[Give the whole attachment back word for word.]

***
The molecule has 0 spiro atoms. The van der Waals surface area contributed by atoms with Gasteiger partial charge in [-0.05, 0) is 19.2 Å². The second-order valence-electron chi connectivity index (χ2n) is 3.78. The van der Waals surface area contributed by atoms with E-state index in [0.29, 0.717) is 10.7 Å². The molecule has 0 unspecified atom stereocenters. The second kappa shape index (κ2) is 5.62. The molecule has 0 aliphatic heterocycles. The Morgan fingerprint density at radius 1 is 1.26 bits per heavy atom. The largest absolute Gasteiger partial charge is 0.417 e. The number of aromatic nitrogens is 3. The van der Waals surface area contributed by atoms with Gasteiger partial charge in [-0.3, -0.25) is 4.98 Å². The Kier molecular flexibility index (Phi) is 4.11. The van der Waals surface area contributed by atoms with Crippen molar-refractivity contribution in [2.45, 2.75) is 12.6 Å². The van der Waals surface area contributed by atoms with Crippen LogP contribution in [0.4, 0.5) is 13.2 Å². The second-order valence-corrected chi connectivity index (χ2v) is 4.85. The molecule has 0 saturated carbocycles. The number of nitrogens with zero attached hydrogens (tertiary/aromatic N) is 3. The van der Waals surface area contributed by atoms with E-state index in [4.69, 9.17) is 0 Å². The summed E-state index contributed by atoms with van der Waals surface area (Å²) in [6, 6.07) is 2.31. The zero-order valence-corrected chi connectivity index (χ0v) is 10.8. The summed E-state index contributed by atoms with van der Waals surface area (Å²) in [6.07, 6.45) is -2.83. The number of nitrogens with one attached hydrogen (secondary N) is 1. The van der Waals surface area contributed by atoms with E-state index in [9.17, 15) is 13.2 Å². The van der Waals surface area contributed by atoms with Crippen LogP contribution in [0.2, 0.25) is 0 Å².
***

The molecule has 0 spiro atoms. The van der Waals surface area contributed by atoms with Gasteiger partial charge in [-0.05, 0) is 19.2 Å². The second-order valence-electron chi connectivity index (χ2n) is 3.78. The van der Waals surface area contributed by atoms with E-state index in [0.29, 0.717) is 10.7 Å². The molecule has 0 unspecified atom stereocenters. The second kappa shape index (κ2) is 5.62. The molecule has 0 aliphatic heterocycles. The Morgan fingerprint density at radius 1 is 1.26 bits per heavy atom. The largest absolute Gasteiger partial charge is 0.417 e. The number of aromatic nitrogens is 3. The van der Waals surface area contributed by atoms with Gasteiger partial charge in [-0.3, -0.25) is 4.98 Å². The Kier molecular flexibility index (Phi) is 4.11. The van der Waals surface area contributed by atoms with Crippen molar-refractivity contribution in [2.45, 2.75) is 12.6 Å². The van der Waals surface area contributed by atoms with Crippen LogP contribution in [0.4, 0.5) is 13.2 Å². The second-order valence-corrected chi connectivity index (χ2v) is 4.85. The molecule has 0 saturated carbocycles. The number of nitrogens with zero attached hydrogens (tertiary/aromatic N) is 3. The van der Waals surface area contributed by atoms with E-state index in [4.69, 9.17) is 0 Å². The summed E-state index contributed by atoms with van der Waals surface area (Å²) in [6, 6.07) is 2.31. The zero-order valence-corrected chi connectivity index (χ0v) is 10.8. The summed E-state index contributed by atoms with van der Waals surface area (Å²) in [6.07, 6.45) is -2.83. The number of nitrogens with one attached hydrogen (secondary N) is 1. The van der Waals surface area contributed by atoms with E-state index in [9.17, 15) is 13.2 Å². The van der Waals surface area contributed by atoms with Crippen LogP contribution in [0.2, 0.25) is 0 Å².